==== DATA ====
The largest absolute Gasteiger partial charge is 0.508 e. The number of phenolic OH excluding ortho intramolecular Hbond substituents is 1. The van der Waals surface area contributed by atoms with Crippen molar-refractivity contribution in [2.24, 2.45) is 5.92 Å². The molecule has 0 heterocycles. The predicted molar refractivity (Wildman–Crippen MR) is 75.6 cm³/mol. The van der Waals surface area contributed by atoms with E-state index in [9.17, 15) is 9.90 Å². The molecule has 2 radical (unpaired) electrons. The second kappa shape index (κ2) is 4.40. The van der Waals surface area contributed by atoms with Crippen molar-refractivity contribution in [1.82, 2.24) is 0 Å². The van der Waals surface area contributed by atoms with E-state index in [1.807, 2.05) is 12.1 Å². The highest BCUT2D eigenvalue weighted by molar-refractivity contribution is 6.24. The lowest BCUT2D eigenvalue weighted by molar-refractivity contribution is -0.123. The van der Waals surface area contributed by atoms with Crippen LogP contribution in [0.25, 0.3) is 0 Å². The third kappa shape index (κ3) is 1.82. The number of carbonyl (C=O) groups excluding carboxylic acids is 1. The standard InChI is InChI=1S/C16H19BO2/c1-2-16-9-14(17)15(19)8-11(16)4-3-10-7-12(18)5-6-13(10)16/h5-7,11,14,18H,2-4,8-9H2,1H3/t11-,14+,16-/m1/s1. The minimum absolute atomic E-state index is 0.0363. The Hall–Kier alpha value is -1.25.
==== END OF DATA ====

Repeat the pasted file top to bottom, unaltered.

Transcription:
The largest absolute Gasteiger partial charge is 0.508 e. The number of phenolic OH excluding ortho intramolecular Hbond substituents is 1. The van der Waals surface area contributed by atoms with Crippen molar-refractivity contribution in [2.24, 2.45) is 5.92 Å². The molecule has 0 heterocycles. The predicted molar refractivity (Wildman–Crippen MR) is 75.6 cm³/mol. The van der Waals surface area contributed by atoms with E-state index in [9.17, 15) is 9.90 Å². The molecule has 2 radical (unpaired) electrons. The second kappa shape index (κ2) is 4.40. The van der Waals surface area contributed by atoms with Crippen molar-refractivity contribution in [1.82, 2.24) is 0 Å². The van der Waals surface area contributed by atoms with E-state index in [1.807, 2.05) is 12.1 Å². The highest BCUT2D eigenvalue weighted by molar-refractivity contribution is 6.24. The lowest BCUT2D eigenvalue weighted by molar-refractivity contribution is -0.123. The van der Waals surface area contributed by atoms with Crippen LogP contribution in [0.25, 0.3) is 0 Å². The third kappa shape index (κ3) is 1.82. The number of carbonyl (C=O) groups excluding carboxylic acids is 1. The standard InChI is InChI=1S/C16H19BO2/c1-2-16-9-14(17)15(19)8-11(16)4-3-10-7-12(18)5-6-13(10)16/h5-7,11,14,18H,2-4,8-9H2,1H3/t11-,14+,16-/m1/s1. The minimum absolute atomic E-state index is 0.0363. The Hall–Kier alpha value is -1.25.